The Delhi government may reintroduce its odd-even scheme to regulate vehicular movement, Mr Sisodia said.
New Delhi: The national capital on Tuesday gasped for oxygen as a toxic haze reduced visibility and affected flights and road and rail traffic, prompting the Delhi government to shut down primary schools on Wednesday. Moreover, all schools have been asked to stop outdoor activities, including morning assemblies.
“Government, municipal corporations, and private schools till Class 5 will remain closed on Wednesday,” deputy chief minister Manish Sisodia said. Junior classes will remain closed for some more days if the air quality doesn’t improve, he added.
The Delhi government may reintroduce its odd-even scheme to regulate vehicular movement, Mr Sisodia said. Under the formula, odd and even numbered vehicles ply on alternate days.
Delhiites woke up to a thick blanket of smog as pollution levels hit “severe” category on Tuesday and the levels of ultra fine particles surpassed the figures recorded during Diwali.
The government has also issued an advisory to all morning walkers, high-risk groups like small children, elderly, pregnant women, asthma patients, cardiac patients etc. to stay away from pollution/outdoor activities during early morning and evening hours.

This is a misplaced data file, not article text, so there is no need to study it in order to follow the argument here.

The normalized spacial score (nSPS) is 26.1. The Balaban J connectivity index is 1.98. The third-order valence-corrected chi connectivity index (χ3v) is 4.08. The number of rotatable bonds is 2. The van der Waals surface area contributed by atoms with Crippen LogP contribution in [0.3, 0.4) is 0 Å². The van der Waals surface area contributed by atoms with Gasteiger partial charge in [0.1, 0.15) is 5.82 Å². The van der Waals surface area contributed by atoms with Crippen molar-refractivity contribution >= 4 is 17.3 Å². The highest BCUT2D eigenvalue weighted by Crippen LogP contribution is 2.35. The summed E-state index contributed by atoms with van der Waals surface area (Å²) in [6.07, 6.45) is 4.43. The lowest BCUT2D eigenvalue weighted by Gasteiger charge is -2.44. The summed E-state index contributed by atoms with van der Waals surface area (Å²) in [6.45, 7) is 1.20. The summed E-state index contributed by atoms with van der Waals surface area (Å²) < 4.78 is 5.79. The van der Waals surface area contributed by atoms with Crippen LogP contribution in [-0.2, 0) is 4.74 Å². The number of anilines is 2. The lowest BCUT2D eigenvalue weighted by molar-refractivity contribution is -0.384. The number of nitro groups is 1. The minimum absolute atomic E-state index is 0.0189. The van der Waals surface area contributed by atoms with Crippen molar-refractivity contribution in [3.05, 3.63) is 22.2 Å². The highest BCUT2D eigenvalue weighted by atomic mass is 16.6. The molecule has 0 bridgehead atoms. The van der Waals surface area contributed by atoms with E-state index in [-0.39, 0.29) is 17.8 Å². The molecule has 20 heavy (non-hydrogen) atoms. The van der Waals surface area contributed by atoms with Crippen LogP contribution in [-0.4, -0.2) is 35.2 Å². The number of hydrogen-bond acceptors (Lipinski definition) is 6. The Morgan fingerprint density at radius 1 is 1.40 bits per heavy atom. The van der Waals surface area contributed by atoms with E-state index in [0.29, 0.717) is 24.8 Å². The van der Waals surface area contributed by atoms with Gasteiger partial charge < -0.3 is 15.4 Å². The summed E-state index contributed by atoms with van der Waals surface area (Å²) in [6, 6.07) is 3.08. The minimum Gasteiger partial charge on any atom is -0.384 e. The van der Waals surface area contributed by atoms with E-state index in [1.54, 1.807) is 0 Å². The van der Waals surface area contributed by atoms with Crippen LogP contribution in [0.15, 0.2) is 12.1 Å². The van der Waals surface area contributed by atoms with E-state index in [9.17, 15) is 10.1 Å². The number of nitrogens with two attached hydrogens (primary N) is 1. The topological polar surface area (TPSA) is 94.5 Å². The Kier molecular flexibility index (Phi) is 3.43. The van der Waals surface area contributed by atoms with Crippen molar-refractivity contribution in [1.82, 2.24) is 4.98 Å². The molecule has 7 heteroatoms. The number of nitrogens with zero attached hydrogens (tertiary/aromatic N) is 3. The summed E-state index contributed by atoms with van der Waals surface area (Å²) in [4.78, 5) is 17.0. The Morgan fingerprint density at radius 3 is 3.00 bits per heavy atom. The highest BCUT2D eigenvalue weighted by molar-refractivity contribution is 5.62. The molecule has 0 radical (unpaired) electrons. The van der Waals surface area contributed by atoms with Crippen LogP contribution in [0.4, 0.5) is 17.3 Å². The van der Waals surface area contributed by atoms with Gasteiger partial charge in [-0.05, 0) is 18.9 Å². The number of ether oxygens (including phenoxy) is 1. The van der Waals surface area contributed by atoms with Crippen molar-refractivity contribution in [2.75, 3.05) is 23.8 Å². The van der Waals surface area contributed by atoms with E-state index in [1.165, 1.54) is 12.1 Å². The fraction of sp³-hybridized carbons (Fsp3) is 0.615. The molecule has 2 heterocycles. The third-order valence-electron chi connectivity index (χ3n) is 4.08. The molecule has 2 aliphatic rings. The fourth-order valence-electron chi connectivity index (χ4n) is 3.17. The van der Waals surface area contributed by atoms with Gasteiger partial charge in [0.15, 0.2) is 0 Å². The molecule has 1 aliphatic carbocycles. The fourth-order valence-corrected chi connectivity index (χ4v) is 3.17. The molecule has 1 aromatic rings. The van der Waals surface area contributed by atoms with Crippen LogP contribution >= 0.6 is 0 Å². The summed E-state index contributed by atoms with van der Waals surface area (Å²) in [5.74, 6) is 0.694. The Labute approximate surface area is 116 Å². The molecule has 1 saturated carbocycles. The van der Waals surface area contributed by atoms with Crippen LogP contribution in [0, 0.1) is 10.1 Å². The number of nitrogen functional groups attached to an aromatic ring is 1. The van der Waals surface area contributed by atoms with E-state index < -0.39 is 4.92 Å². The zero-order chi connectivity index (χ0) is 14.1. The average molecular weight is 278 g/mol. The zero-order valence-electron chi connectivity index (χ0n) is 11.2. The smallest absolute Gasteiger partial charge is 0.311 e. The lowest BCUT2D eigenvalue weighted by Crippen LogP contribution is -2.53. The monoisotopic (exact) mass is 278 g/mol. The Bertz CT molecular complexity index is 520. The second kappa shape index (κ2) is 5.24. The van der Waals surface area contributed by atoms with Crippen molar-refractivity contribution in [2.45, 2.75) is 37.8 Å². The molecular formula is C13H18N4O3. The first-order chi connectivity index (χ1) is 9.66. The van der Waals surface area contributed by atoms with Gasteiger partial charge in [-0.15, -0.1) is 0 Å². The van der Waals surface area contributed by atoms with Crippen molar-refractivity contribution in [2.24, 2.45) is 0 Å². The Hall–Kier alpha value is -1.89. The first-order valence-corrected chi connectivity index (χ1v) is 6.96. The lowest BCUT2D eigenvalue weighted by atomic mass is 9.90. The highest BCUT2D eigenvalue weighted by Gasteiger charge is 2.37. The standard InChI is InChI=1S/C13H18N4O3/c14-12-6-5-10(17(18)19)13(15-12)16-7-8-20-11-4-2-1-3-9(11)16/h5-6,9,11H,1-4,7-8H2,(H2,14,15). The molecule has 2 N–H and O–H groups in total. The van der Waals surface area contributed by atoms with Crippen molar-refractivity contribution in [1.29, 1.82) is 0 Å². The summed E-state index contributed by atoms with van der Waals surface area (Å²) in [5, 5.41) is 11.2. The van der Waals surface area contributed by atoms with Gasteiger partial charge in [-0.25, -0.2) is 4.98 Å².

Till Monday evening, the air quality index was in “very poor” category, but it deteriorated to “severe”, as the air pollution rose to hazardous levels by Tuesday morning, leaving Delhiites gasping for breath. The Central Pollution Control Board (CPCB) recorded the air quality index (AQI) at 448, on a scale of 500, many times above the prescribed standards. It was also much worse than the AQI of 403, recorded a day after Diwali.
Severe level triggers a serious risk of respiratory effects in general public and calls for a health warning of emergency conditions wherein everyone should avoid all physical activity outdoors.
As per SAFAR website, the average levels of ultra fine particles — PM (particulate matter) 10 and PM 2.5 in the air were six times higher than prescribed standards at 645 and 406 microgramme per cubic metre (ug/m3) respectively.
PM 2.5 particles are the finest pollutants capable of making inroads into human lung and blood tissues and increase the risk of heart and lung diseases. Out of the 17 monitoring stations at CPCB, 13 recorded ‘severe’ air quality level, highest being at Shadipur (486 ug/m3).